Plumbiferous Media

Disconnect from Desire - School of Seven Bells

Jul 15th 2010
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Disconnect from Desire - School of Seven BellsSchool of Seven Bells
Disconnect from Desire
Score: 32








The NYC band School of Sev­en Bells, found­ed in 2007 by Ben­jamin Cur­tis and twin sis­ters Ale­jan­dra and Clau­dia Deheza, released their sec­ond album, Dis­con­nect from Desire, on Tues­day. The band com­bines ele­ments of pop and indie with elec­tron­ic ambiance, com­bin­ing the styles of the mem­bers’ pre­vi­ous bands to form a new sound. Unfor­tu­nate­ly, this sound is less than cre­ative, a prob­lem which, when com­bined with a num­ber of flaws in var­i­ous aspects of Dis­con­nect from Desire, leaves the album quite weak.

At its best, Dis­con­nect from Desire’s instru­men­tals are some­what cre­ative. This, of course, is not a com­pli­ment. Though there are occa­sion­al­ly fair­ly inter­est­ing themes and melodies, the chord pro­gres­sions (or lack there­of) con­sis­tent­ly fail to impress, and the end result is that, though still not exact­ly gener­ic-sound­ing, the album man­ages to nev­er sound the slight­est bit unique. The best track of the album is most like­ly “Camar­il­la,” but the song is still long, very sim­i­lar to the rest of the album, and, in short, bor­ing.

It can be said that the tracks of Dis­con­nect from Desire blend into each oth­er well. Unfor­tu­nate­ly, that’s not great for the album in this case. More accu­rate­ly, all the tracks sound extreme­ly sim­i­lar, which, com­bined with the smooth, repeat­ed, dreamy sounds, only results in doz­ing lis­ten­ers. The waft­ing sound may be more excus­able on “ILU,” where Deheza actu­al­ly sings about dreams, but the instru­men­tals can’t just match the lyrics. They also have to be, to put it blunt­ly, good. The most remark­able thing about Dis­con­nect from Desire is in how con­sis­tent­ly and effec­tive­ly the band man­ages to take already long tracks (the aver­age track length is right about 5 min­utes) and make them sound even longer.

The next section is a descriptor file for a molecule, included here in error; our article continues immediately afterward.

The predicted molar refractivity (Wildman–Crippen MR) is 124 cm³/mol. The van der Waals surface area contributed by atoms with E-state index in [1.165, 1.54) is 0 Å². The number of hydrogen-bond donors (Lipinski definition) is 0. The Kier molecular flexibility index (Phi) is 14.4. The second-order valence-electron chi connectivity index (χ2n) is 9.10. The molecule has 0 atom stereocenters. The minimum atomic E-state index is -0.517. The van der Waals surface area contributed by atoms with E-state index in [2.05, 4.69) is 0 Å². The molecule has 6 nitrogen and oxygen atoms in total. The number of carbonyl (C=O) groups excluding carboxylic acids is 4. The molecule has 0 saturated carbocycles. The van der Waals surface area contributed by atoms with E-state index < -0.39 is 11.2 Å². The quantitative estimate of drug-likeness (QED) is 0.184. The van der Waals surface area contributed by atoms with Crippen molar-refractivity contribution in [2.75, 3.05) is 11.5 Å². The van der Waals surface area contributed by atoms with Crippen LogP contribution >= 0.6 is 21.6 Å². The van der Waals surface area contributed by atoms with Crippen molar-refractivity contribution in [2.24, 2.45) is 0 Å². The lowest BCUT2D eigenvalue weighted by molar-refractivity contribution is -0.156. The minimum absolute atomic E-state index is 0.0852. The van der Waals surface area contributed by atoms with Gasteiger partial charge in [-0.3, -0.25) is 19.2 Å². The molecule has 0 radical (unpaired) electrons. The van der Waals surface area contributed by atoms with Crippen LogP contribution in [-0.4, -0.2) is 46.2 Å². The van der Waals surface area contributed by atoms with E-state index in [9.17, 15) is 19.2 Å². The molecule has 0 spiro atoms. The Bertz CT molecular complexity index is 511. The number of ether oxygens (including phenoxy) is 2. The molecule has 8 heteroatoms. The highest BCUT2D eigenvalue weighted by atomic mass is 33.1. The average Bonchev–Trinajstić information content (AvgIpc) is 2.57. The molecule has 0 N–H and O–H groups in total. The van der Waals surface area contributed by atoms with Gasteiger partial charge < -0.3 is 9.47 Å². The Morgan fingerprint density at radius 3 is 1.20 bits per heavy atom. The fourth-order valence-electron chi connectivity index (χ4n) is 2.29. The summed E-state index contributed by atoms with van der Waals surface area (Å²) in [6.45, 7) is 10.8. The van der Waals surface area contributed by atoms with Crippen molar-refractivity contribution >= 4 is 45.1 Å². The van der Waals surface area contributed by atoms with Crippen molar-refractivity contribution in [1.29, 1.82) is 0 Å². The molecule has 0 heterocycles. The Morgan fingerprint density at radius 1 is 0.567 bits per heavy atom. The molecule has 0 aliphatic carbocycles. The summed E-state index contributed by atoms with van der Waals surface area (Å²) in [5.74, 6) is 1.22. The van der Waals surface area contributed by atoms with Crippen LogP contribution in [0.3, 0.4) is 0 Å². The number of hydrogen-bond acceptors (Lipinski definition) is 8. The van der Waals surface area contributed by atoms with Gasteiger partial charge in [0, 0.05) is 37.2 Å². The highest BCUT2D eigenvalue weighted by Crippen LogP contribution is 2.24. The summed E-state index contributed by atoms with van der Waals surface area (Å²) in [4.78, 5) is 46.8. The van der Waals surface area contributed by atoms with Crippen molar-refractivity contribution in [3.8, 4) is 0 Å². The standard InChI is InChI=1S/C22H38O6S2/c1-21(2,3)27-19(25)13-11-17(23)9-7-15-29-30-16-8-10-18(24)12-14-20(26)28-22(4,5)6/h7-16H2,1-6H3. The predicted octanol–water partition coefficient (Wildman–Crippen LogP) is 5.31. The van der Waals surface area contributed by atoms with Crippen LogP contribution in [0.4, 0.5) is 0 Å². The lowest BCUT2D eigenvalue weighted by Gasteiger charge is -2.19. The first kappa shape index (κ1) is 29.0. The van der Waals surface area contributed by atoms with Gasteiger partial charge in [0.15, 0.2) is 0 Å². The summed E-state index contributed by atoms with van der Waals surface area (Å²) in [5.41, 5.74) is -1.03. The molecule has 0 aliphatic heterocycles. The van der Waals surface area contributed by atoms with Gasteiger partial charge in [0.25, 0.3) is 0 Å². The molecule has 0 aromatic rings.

Ale­jan­dra Deheza pro­vides vocals for School of Sev­en Bells, stick­ing to an ethe­re­al, near-dis­em­bod­ied style of singing. While this style of vocals would seem to fit quite well with the album’s instru­men­tal approach, there’s very lit­tle vari­ety in Deheza’s tone across the album, except for occa­sion­al super­flu­ous use of effects, which do less to dis­tin­guish the sec­tions in which they appear than to ful­fill the appar­ent require­ment that all mediocre elec­tron­ic-influ­enced albums must use at least one. It also doesn’t help that the album’s vocals, rather than act­ing as a chang­ing ele­ment of the music, seem to sit some­where around the cen­ter of the instru­men­tals, nev­er both­er­ing to move.

Lyri­cal­ly, Dis­con­nect from Desire is not remark­able. What is remark­able, how­ev­er, is the lev­el of rep­e­ti­tion. In what is per­haps the worst exam­ple, “Wind­storm,” with the excep­tion of the first stan­za and a very short inter­lude, is com­posed entire­ly of two lines, repeat­ed over and over. When the album’s not doing that, it man­ages to be as gener­i­cal­ly abstract as pos­si­ble, with lines like “I felt my heart faint­ing with­in.” Nei­ther approach inspires much excite­ment or dis­plays much, if any, cre­ativ­i­ty.

Dis­con­nect from Desire is a very lengthy-sound­ing album at only 50 min­utes, almost entire­ly devoid of any­thing inter­est­ing what­so­ev­er, and not all that fun to lis­ten to either. A few of the tracks try to be catchy, and invari­ably end up not, and if the sound was sup­posed to be art­sy, well, it’s about as inter­est­ing to lis­ten to as a blank can­vas is to stare at. The album isn’t com­plete­ly awful, but noth­ing stands out that might redeem it for more than half a track.


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